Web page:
But even if the S&P 500 Index is determined to push alone to the upside, it also faces a market rhythm challenge in doing so without posting at least some sort of correction in the near-term along the way. Even during the rosiest periods of stock market gains in 2013 and early 2014, stocks would endure periodic measurable corrections. Such short-term pullbacks took place roughly every month and a half on average and would last for at least a week or two if not longer. But it has been more than three months through today since stocks have experienced even a minor pullback lasting more than a couple of days. Thus, even if the decline in stocks is only minor at a handful of percentage points, stocks are overdue for such a move in the current market environment.
What To Do When The Correction Finally Arrives
A correction in the U.S. stock market is now overdue. But what actions should investors take if any in anticipation of such a pullback? For the long-term investor, the answer is very little, at least at first, as they will likely be better served to initially stand their ground with positions if not snap up a position or two on any short-term pullback. This is due to the fact that stocks enjoy an extensive netting of technical support at current levels. Stocks have repeatedly bounced off of key technical levels such as the upward sloping 20-day, 50-day, 100-day and 150-day moving averages throughout the latest market rally that began at the start of 2013. And until the S&P 500 Index begins to sustainably break these important technical levels and begins to test the still upward sloping 200-day moving average over the period of a few months, stocks are likely to maintain their short-term resilience. Moreover, bullishness among stock investors remains sufficiently strong at this point that even if we were to see a sustained correction, buyers would likely emerge to purchase the dips and reverse the downward trend at least on the first or second correction. Such is the nature of market topping processes and how bull markets end, and it will be key to monitor how the market behaves once some of these key technical levels are breached to determine whether a bull market top has finally been established or if the uptrend is poised to continue further. And maintaining patience and holding positions as these initial adjustments play out is prudent as long as it comes with a close watch and the readiness to take action if and when necessary.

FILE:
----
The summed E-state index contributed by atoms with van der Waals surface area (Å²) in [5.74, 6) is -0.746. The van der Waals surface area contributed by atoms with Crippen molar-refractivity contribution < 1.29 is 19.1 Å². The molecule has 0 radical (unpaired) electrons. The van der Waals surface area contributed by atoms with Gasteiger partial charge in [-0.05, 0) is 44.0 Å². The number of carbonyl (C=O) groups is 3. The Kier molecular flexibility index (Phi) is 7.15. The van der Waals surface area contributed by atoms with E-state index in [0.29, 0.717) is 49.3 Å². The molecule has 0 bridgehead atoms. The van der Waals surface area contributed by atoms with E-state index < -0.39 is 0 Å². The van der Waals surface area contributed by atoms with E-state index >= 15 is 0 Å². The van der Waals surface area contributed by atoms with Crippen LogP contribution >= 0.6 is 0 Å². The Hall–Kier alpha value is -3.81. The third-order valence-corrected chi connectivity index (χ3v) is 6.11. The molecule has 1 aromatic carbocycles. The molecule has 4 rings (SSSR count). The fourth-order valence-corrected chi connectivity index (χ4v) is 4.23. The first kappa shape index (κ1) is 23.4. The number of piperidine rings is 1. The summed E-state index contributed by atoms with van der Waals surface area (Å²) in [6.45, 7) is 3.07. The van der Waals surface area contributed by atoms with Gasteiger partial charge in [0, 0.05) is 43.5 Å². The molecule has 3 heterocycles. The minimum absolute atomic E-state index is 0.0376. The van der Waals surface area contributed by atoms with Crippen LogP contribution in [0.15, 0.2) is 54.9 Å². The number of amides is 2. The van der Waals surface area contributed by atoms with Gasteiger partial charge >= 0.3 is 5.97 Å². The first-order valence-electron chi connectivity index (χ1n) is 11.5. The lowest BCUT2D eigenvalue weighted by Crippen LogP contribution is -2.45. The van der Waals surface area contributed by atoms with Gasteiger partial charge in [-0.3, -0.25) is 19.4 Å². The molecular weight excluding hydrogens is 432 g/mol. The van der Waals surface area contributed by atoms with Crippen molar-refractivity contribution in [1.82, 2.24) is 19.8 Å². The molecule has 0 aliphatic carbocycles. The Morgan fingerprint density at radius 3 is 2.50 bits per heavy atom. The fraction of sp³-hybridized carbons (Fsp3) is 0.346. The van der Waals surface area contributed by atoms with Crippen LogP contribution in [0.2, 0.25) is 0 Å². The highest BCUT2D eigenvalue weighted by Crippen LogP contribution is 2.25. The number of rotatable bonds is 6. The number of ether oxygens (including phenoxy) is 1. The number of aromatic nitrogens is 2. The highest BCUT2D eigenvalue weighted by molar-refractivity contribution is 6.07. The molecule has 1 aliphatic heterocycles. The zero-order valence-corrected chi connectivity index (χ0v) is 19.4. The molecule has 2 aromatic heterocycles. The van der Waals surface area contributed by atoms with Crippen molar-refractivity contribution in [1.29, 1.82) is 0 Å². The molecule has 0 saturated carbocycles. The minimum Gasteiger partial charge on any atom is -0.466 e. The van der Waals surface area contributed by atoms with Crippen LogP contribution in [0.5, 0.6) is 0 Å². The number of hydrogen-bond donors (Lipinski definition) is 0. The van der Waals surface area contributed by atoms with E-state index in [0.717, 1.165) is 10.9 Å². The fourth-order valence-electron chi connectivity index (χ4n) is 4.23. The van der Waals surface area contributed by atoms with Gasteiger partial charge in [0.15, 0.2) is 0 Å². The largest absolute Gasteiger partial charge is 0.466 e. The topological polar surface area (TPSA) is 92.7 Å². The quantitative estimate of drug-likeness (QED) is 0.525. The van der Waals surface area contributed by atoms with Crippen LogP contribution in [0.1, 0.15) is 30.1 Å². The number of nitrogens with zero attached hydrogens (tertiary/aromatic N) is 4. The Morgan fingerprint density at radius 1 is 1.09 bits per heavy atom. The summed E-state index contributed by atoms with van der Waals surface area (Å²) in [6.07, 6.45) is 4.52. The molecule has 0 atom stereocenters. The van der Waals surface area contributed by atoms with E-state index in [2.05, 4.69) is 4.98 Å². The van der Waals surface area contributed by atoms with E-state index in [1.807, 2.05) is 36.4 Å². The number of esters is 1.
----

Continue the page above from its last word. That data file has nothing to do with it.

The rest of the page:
So how much of a correction should we expect before things start to get hairy? Given how much the market has levitated in recent months, the pullback could gain some pace to the downside before we even begin to breach some of the key technical support levels in the current stock market uptrend. For example, the S&P 500 Index closed on Friday at its 20-day moving average. As a result, a -1.6% decline to 1946 would take it to its 50-day moving average, which also happens to reside around its current upward sloping trend line. The next stop would be a -3.6% drop to 1906 and the 100-day moving average, which has served as support on four separate occasions since the start of 2013. The next level would be a -5.0% decline to 1879 and the 150-day moving average, which was the bouncing line for stocks back in early February 2014. From there, the next stop is the critically important support level of the 200-day moving average currently at 1851, which represents a -6.4% drop from current levels. The S&P 500 Index has not breached its 200-day moving average since late 2012, which is a relatively long time for the major market average based on history. Putting this all together, we could see up to a -6.4% decline in stocks from current levels and the bull market uptrend would remain firmly intact.